Google Pay is the fast, simple way to pay in millions of places – online, in stores, and more. It brings together everything you need at checkout and keeps your payment information safe in your Google account until you're ready to pay. Google Pay also makes it easy to keep track of purchases, redeem loyalty points, and get personalized suggestions to help you save time and money.
Device tokenization in Google Pay gives card issuing financial institutions a prime opportunity to:
- Showcase your brand: Cardholders see your card art every time they use Google Pay.
- Provide a secure payment option: Google Pay locks devices and times out screens as needed to ensure secure payments. Google coordinates tokenization, security, and key management for you.
- Capture "top of wallet": Cardholders can set your card as their primary payment option.
- Share relevant messages: Connect directly with cardholders.
Tokens and cards-on-file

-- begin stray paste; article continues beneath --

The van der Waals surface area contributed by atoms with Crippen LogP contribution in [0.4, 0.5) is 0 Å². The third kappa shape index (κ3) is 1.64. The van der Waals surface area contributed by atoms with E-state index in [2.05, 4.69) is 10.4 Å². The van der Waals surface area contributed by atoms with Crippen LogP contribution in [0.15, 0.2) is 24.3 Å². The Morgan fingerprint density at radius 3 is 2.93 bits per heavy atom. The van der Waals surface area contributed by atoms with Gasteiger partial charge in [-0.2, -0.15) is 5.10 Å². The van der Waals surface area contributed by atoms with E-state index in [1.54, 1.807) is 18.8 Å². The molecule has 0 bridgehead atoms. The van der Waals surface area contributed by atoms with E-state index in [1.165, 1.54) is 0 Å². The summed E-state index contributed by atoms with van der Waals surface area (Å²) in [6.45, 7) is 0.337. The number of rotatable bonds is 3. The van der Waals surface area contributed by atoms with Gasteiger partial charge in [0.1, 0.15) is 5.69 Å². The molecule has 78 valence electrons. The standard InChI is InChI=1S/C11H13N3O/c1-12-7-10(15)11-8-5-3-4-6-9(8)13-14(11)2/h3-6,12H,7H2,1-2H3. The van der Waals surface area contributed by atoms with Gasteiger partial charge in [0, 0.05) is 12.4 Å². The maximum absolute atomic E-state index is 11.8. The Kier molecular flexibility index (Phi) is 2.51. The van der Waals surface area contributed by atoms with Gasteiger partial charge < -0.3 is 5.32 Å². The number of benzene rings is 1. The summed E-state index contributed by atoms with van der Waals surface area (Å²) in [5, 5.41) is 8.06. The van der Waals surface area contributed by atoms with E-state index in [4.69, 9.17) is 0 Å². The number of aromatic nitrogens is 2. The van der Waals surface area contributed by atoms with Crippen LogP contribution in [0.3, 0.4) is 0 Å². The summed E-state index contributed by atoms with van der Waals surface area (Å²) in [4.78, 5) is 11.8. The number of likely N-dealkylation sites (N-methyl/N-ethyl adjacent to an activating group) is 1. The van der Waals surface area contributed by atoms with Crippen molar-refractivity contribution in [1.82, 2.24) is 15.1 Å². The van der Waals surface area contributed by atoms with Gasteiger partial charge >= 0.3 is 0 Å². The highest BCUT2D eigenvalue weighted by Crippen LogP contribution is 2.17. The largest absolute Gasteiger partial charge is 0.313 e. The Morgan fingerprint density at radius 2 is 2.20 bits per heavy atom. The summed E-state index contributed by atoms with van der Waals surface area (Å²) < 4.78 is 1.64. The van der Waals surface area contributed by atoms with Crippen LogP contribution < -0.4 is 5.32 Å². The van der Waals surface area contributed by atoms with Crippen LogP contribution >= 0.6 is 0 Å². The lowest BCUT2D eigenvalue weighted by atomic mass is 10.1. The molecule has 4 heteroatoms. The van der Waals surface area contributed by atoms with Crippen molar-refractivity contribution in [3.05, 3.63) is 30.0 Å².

When a user adds their card to Google Pay, they will get one or more of the following:
- Device token (DPANs)
- Card-on-file (PAN/FPAN, expiry, and cardholder name)
- Cloud token (tokenized version of a card-on-file)
Device tokens, cards on file, and cloud tokens are used in different scenarios. Device tokens are device bound and can be used for in-store NFC transactions and online transactions. Cards on file and cloud tokens are stored at the account level, rather than on the device, and can be used for peer-to-peer and online transactions.
This documentation generally focuses on device tokens rather than cards on file or cloud tokens. For details on how to enable device tokenization for your cards, refer to the TSP integration section of this site.
The consumer support site maintains a list of countries where Google Pay has launched.
Supported Google Accounts
Google Pay works with for all types of Google accounts, including Gmail accounts, Google accounts linked to other email addresses, and Google Workspace accounts.